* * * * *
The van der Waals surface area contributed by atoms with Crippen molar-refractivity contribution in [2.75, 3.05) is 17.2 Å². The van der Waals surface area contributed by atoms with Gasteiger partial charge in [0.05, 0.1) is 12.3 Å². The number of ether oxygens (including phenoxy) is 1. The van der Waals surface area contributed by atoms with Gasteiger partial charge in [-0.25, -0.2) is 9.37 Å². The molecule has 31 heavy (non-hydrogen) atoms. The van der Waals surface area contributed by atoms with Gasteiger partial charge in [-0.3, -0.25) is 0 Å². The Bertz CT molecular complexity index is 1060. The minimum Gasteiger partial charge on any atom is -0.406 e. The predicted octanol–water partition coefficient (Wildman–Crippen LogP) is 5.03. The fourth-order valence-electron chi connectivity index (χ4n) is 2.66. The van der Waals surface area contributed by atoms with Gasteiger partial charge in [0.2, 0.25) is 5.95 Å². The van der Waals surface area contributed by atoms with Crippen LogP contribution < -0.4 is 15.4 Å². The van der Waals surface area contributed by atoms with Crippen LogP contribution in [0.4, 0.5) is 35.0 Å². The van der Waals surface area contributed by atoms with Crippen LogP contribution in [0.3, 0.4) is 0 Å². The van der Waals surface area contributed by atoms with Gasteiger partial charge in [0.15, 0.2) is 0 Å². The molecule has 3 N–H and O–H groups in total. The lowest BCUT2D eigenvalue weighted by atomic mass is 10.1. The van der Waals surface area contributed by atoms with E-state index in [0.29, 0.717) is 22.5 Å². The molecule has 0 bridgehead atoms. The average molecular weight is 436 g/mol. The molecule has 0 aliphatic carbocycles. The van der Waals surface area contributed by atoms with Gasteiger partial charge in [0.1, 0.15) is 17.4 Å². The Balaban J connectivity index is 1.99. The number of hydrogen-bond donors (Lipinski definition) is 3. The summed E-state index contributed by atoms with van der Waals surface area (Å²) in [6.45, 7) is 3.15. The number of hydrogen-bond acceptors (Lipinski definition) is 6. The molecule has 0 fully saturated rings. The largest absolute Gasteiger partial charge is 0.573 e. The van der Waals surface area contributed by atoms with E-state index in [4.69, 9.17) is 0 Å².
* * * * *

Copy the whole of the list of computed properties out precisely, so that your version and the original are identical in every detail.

The van der Waals surface area contributed by atoms with Crippen molar-refractivity contribution in [2.75, 3.05) is 17.2 Å². The van der Waals surface area contributed by atoms with Gasteiger partial charge in [0.05, 0.1) is 12.3 Å². The number of ether oxygens (including phenoxy) is 1. The van der Waals surface area contributed by atoms with Gasteiger partial charge in [-0.25, -0.2) is 9.37 Å². The molecule has 31 heavy (non-hydrogen) atoms. The van der Waals surface area contributed by atoms with Gasteiger partial charge in [-0.3, -0.25) is 0 Å². The Bertz CT molecular complexity index is 1060. The minimum Gasteiger partial charge on any atom is -0.406 e. The predicted octanol–water partition coefficient (Wildman–Crippen LogP) is 5.03. The fourth-order valence-electron chi connectivity index (χ4n) is 2.66. The van der Waals surface area contributed by atoms with Gasteiger partial charge in [0.2, 0.25) is 5.95 Å². The van der Waals surface area contributed by atoms with Crippen LogP contribution < -0.4 is 15.4 Å². The van der Waals surface area contributed by atoms with Crippen LogP contribution in [0.4, 0.5) is 35.0 Å². The van der Waals surface area contributed by atoms with Crippen LogP contribution in [0.3, 0.4) is 0 Å². The van der Waals surface area contributed by atoms with Gasteiger partial charge in [0.15, 0.2) is 0 Å². The molecule has 3 N–H and O–H groups in total. The lowest BCUT2D eigenvalue weighted by atomic mass is 10.1. The van der Waals surface area contributed by atoms with E-state index in [0.29, 0.717) is 22.5 Å². The molecule has 0 bridgehead atoms. The average molecular weight is 436 g/mol. The molecule has 0 aliphatic carbocycles. The van der Waals surface area contributed by atoms with Gasteiger partial charge in [0.1, 0.15) is 17.4 Å². The Balaban J connectivity index is 1.99. The number of hydrogen-bond donors (Lipinski definition) is 3. The summed E-state index contributed by atoms with van der Waals surface area (Å²) in [6.45, 7) is 3.15. The number of hydrogen-bond acceptors (Lipinski definition) is 6. The molecule has 0 fully saturated rings. The largest absolute Gasteiger partial charge is 0.573 e. The van der Waals surface area contributed by atoms with E-state index in [4.69, 9.17) is 0 Å².